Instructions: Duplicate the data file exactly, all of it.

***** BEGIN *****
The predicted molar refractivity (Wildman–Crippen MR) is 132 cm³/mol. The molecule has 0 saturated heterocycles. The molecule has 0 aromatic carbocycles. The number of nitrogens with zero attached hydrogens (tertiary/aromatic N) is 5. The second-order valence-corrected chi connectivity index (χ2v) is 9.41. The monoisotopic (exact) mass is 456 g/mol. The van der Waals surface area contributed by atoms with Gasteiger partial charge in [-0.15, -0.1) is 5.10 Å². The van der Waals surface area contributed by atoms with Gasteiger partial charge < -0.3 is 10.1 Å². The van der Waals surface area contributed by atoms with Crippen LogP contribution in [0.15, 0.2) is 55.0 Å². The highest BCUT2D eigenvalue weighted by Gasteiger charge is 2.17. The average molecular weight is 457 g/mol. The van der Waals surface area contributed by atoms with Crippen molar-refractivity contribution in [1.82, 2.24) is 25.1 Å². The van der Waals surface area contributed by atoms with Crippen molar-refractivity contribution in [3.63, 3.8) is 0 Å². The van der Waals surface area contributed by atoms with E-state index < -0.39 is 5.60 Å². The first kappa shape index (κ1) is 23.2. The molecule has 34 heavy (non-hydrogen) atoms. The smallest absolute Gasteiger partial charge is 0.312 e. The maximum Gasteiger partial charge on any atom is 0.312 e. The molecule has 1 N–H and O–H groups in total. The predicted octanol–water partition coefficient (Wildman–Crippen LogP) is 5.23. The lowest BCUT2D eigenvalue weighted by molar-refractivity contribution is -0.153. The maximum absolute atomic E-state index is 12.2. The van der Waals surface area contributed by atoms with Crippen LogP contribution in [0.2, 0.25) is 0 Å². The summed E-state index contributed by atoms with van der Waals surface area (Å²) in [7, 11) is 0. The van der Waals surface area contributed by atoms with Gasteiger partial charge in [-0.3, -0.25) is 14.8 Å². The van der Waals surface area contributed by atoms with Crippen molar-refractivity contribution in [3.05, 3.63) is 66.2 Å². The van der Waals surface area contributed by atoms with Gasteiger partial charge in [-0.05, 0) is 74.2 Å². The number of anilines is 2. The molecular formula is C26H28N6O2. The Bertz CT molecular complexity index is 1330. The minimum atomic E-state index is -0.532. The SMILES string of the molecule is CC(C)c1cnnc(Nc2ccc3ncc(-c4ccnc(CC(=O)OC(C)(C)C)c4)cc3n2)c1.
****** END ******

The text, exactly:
The predicted molar refractivity (Wildman–Crippen MR) is 132 cm³/mol. The molecule has 0 saturated heterocycles. The molecule has 0 aromatic carbocycles. The number of nitrogens with zero attached hydrogens (tertiary/aromatic N) is 5. The second-order valence-corrected chi connectivity index (χ2v) is 9.41. The monoisotopic (exact) mass is 456 g/mol. The van der Waals surface area contributed by atoms with Gasteiger partial charge in [-0.15, -0.1) is 5.10 Å². The van der Waals surface area contributed by atoms with Gasteiger partial charge < -0.3 is 10.1 Å². The van der Waals surface area contributed by atoms with Crippen LogP contribution in [0.15, 0.2) is 55.0 Å². The highest BCUT2D eigenvalue weighted by Gasteiger charge is 2.17. The average molecular weight is 457 g/mol. The van der Waals surface area contributed by atoms with Crippen molar-refractivity contribution in [1.82, 2.24) is 25.1 Å². The van der Waals surface area contributed by atoms with Crippen molar-refractivity contribution in [3.63, 3.8) is 0 Å². The van der Waals surface area contributed by atoms with E-state index < -0.39 is 5.60 Å². The first kappa shape index (κ1) is 23.2. The molecule has 34 heavy (non-hydrogen) atoms. The smallest absolute Gasteiger partial charge is 0.312 e. The maximum Gasteiger partial charge on any atom is 0.312 e. The molecule has 1 N–H and O–H groups in total. The predicted octanol–water partition coefficient (Wildman–Crippen LogP) is 5.23. The lowest BCUT2D eigenvalue weighted by molar-refractivity contribution is -0.153. The maximum absolute atomic E-state index is 12.2. The van der Waals surface area contributed by atoms with Crippen LogP contribution in [0.2, 0.25) is 0 Å². The summed E-state index contributed by atoms with van der Waals surface area (Å²) in [7, 11) is 0. The van der Waals surface area contributed by atoms with Gasteiger partial charge in [-0.3, -0.25) is 14.8 Å². The van der Waals surface area contributed by atoms with Crippen molar-refractivity contribution in [3.05, 3.63) is 66.2 Å². The van der Waals surface area contributed by atoms with Gasteiger partial charge in [-0.05, 0) is 74.2 Å². The number of anilines is 2. The molecular formula is C26H28N6O2. The Bertz CT molecular complexity index is 1330. The minimum atomic E-state index is -0.532. The SMILES string of the molecule is CC(C)c1cnnc(Nc2ccc3ncc(-c4ccnc(CC(=O)OC(C)(C)C)c4)cc3n2)c1.